“A phenomenon such as Mozart always remains a miracle that cannot be explained further.”

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Mozart statue in Salzburg
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Exterior of one of the Mozart homes – this is the home the family moved to when they outgrew the apartments where Mozart was born
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Exterior of the home where Mozart was born

Wolfgang Amadeus Mozart was born in 1756 in the city of Salzburg. He was born into a musical family but would eclipse them all. Mozart famously was composing by the age of 5 after having mastered both the violin and piano by that point. His parents toured him and his sister Nannerl all over the royal courts of Europe, proving that the child star is not a new phenomenon at all. The influential composer would go on to create over 600 works in many genres: operas, symphonies, concertos, chamber music, and choral pieces, in his relatively short life, and his impact on Western culture continues today.

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Courtyard at the larger Mozart home
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Model of the music room in the larger Mozart home

Mozart moved from Salzburg to Vienna in his 20s, married Constanze, after having fallen in love with her sister some years before, and had six children with Constanze of whom 2 boys survived to adulthood before his untimely death of an illness at the age of 35. Constanze managed Mozart’s estate and legacy after his death and remarried some years later. Her second husband was apparently a Mozart admirer.

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Look, Mom! I’m a Genius, according to the Mozart Museum. In truth, for a museum about an actual genius, they were a little fast-and-loose with the term.

Mozart is reputed to have been unappreciated and poverty-stricken during his lifetime, but that’s not strictly true. Mozart was very popular and well-paid; he just liked to gamble and lived well beyond his means (*cough* child star). He lived in 13 different places in his 10 years in Vienna. Luckily, his family home was in Salzburg, and his father was much better at managing money, so the two homes where the Mozart family lived are museums dedicated to Wolfgang Amadeus Mozart today.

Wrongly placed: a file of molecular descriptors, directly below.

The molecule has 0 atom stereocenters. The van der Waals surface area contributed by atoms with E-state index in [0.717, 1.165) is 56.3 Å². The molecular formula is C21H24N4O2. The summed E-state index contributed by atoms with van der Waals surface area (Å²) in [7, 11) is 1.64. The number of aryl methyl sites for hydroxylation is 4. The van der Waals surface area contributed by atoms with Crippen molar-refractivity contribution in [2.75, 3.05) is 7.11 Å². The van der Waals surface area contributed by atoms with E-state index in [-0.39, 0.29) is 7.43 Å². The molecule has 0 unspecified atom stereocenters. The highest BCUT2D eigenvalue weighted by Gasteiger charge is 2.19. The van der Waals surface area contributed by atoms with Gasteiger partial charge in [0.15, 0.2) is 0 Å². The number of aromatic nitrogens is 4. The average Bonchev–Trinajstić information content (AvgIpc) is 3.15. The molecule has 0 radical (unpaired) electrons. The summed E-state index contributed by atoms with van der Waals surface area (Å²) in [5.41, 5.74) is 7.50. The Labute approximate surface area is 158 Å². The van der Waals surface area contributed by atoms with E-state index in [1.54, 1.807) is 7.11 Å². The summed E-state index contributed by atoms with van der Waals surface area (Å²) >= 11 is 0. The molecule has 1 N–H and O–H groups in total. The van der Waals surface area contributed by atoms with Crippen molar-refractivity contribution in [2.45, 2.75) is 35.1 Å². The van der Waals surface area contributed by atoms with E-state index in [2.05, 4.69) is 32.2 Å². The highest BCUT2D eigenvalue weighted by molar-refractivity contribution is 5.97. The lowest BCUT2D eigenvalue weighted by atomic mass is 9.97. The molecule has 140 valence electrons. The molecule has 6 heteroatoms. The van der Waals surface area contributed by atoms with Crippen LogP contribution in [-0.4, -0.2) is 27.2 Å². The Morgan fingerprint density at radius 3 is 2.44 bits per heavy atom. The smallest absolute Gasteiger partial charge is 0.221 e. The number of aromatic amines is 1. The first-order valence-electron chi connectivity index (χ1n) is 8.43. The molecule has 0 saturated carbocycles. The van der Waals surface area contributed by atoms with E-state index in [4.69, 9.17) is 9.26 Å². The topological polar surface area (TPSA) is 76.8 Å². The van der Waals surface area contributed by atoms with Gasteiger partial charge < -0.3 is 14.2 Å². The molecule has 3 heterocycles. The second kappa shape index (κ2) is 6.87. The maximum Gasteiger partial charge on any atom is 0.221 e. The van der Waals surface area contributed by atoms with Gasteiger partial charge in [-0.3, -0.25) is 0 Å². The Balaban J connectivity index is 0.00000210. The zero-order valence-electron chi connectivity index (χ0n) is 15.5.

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Two lessons were compelling after visiting the Mozart museums: 1. He was not a looker
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2. He was quite short.

The Mozart homes are on either side of the Salzach River. KW and I started with the larger, later of the two near our hotel. The family moved to this home when they outgrew the other one. Some of the treasures on display are several instruments owned by the family and played by Mozart himself, humorous targets the family used for indoor shooting practice (not kidding), diaries and letters among the family, and various portrait reproductions. Apparently many of the portraits of Mozart were faked – if the man is attractive, it isn’t him. The museum is very emphatic on this point: Mozart was not a looker. The audio guide in this museum was great, including portions from his most famous works with the narration.

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Mozart gives his (attractiveness-enhanced) image to a series of candies throughout Austria, lovingly called “Mozart Balls.” They are chocolate-covered marzipan and taste better than that sounds.

Next KW and I crossed the Mozart Bridge over the Salzach, made famous in Sound of Music, and went to the original Mozart home in Old Town. This is where the famous composer was born. You can see the rooms where the family lived, and the rest of the building covers Mozart’s life, both in Salzburg and Vienna. My favorite part of this museum is an incredible display of various sets for stage design of his operas, historic and present.

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Mozart Bridge across the Salzach River in Salzburg

It’s amazing how much each of these museums has of Mozart’s possessions and personal documents. Perusing them was fascinating, even if pictures weren’t allowed in most of the rooms.

Title quote: Johann Wolfgang Goethe in 1831

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